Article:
"In Chinese culture, it is unlucky to fill in the eyes of a dragon tattoo until the tattoo is completed, because [with the eyes being the window to the soul] the dragon will feel the pain of getting tattooed once its eyes are completed and its soul intact," Le Fae says. So if you're getting a sleeve tattoo, for instance, you may want to request that the eyes are tattooed last.

4

666

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666 is one of the more well-known symbols of bad luck. According to Barretta, this symbol can attract negative energy regardless of the wearer's personal beliefs.

"666 is another ominous symbol," Barretta says. "The vibration from that number sequence is considered the mark of the beast. Some people who have tattooed that number, even as a joke, found that in a weird, spooky way, somehow attracted negative situations into their lives." If you're at all superstitious, it's probably best to avoid this design.

5

A Death Knot

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The Rune symbol of "valknut," known as the death knot, is another symbol that should not be taken lightly, according to Barretta.

"[The valknut is] one of Odin's symbols associated with the dead, possibly of the battle-slain, [and] some believe wearing or having this symbol tattooed is bad luck since it is associated with death," Barretta says. See a design you like with three interlocked triangles? You may want to make sure you're not actually getting the valknut tattooed.

6

Sigils

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Many symbols that appear to be simply abstract or design-forward actually have deeper, more esoteric meanings worth understanding before getting tattooed. Sigils, inscribed symbols from a demonology book called Lesser Key of Solomon, are particularly worth staying away from, according to Barretta.

"Sigils are a type of symbol or seal (often seen on talismans) that are created for specific magical intent," Barretta says. "These glyphs are used as a means to bridge the gap between the conscious and subconscious mind. Sigils implant intent and program your subconscious mind to empower your sigil. Some small symbols you may have innocently inked can adversely affect your own consciousness." These symbols you might want to consider thinking twice about.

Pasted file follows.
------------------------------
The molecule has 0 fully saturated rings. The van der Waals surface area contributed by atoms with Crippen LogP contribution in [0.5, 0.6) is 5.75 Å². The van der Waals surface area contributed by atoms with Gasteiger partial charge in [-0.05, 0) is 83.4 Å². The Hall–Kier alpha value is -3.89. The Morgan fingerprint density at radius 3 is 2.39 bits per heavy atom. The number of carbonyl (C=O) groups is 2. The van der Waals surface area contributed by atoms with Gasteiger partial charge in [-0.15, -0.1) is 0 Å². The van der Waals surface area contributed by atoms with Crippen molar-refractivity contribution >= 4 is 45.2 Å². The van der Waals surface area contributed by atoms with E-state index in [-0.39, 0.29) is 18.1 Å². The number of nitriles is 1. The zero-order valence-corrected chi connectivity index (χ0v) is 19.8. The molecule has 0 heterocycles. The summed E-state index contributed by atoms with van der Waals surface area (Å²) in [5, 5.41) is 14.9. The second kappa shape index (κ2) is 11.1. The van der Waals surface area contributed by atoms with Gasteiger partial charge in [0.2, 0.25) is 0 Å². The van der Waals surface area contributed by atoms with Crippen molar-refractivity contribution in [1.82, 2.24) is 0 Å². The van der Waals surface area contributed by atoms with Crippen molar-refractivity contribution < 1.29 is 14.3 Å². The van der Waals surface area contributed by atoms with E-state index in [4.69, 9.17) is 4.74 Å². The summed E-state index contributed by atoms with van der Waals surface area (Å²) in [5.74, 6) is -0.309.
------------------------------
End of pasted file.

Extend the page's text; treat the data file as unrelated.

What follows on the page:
7

Macabre Tattoos

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Even if you can't find any connections in mythology, that does mean you’re in the clear. Sometimes simply getting something particularly gory or dark can end up attracting bad vibes, Barretta says.

"Sometimes tattoos of really macabre images — such as a bloody knives or dark-natured images of devils with grizzly teeth — also, believe it or not, have a way of attracting 'bad tattoo juju,'" Barretta says. "Pictures speak a thousand words and tattoo images, in a weird way, convey an unspoken dialogue and seem to attract similar energy."

8

Evil Eyes

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For the spiritual or superstitious, the evil eye can have a wicked connotation. From ancient history to present-day, certain cultures around the world believe it to be symbolic of bad fortune.

While a popular tattoo choice — and a relatively common talisman in homes and businesses — think twice before getting it permanently inked on your body. While an evil eye is believed to protect you, the wearer, it’s said to bring a curse to those who stare at it directly.

In the end, what you decide to get tattooed is a personal decision — and bad luck is subjective. Still, tattoo artists and experts stress the potential associations with certain tattoos. Whether or not you believe in the symbolism, it’s worth understanding the meaning behind specific designs prior to getting inked.